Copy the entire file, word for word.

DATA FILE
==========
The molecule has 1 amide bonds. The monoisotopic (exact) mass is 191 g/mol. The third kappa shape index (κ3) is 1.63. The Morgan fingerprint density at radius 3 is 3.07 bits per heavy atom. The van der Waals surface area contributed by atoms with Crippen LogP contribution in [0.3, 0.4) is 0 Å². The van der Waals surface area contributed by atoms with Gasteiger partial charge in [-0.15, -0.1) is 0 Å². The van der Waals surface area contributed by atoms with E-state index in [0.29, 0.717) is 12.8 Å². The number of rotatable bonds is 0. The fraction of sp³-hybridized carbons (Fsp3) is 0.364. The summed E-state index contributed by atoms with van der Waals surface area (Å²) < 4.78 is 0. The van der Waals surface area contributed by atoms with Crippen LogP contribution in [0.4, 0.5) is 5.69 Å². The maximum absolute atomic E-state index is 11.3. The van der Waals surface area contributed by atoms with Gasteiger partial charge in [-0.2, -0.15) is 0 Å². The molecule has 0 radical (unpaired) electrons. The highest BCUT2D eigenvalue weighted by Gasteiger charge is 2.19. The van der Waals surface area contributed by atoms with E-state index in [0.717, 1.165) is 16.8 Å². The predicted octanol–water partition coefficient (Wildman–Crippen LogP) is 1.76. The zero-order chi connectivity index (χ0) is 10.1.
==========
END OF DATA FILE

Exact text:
The molecule has 1 amide bonds. The monoisotopic (exact) mass is 191 g/mol. The third kappa shape index (κ3) is 1.63. The Morgan fingerprint density at radius 3 is 3.07 bits per heavy atom. The van der Waals surface area contributed by atoms with Crippen LogP contribution in [0.3, 0.4) is 0 Å². The van der Waals surface area contributed by atoms with Gasteiger partial charge in [-0.15, -0.1) is 0 Å². The van der Waals surface area contributed by atoms with E-state index in [0.29, 0.717) is 12.8 Å². The number of rotatable bonds is 0. The fraction of sp³-hybridized carbons (Fsp3) is 0.364. The summed E-state index contributed by atoms with van der Waals surface area (Å²) < 4.78 is 0. The van der Waals surface area contributed by atoms with Crippen LogP contribution in [0.4, 0.5) is 5.69 Å². The maximum absolute atomic E-state index is 11.3. The van der Waals surface area contributed by atoms with Gasteiger partial charge in [-0.2, -0.15) is 0 Å². The molecule has 0 radical (unpaired) electrons. The highest BCUT2D eigenvalue weighted by Gasteiger charge is 2.19. The van der Waals surface area contributed by atoms with E-state index in [0.717, 1.165) is 16.8 Å². The predicted octanol–water partition coefficient (Wildman–Crippen LogP) is 1.76. The zero-order chi connectivity index (χ0) is 10.1.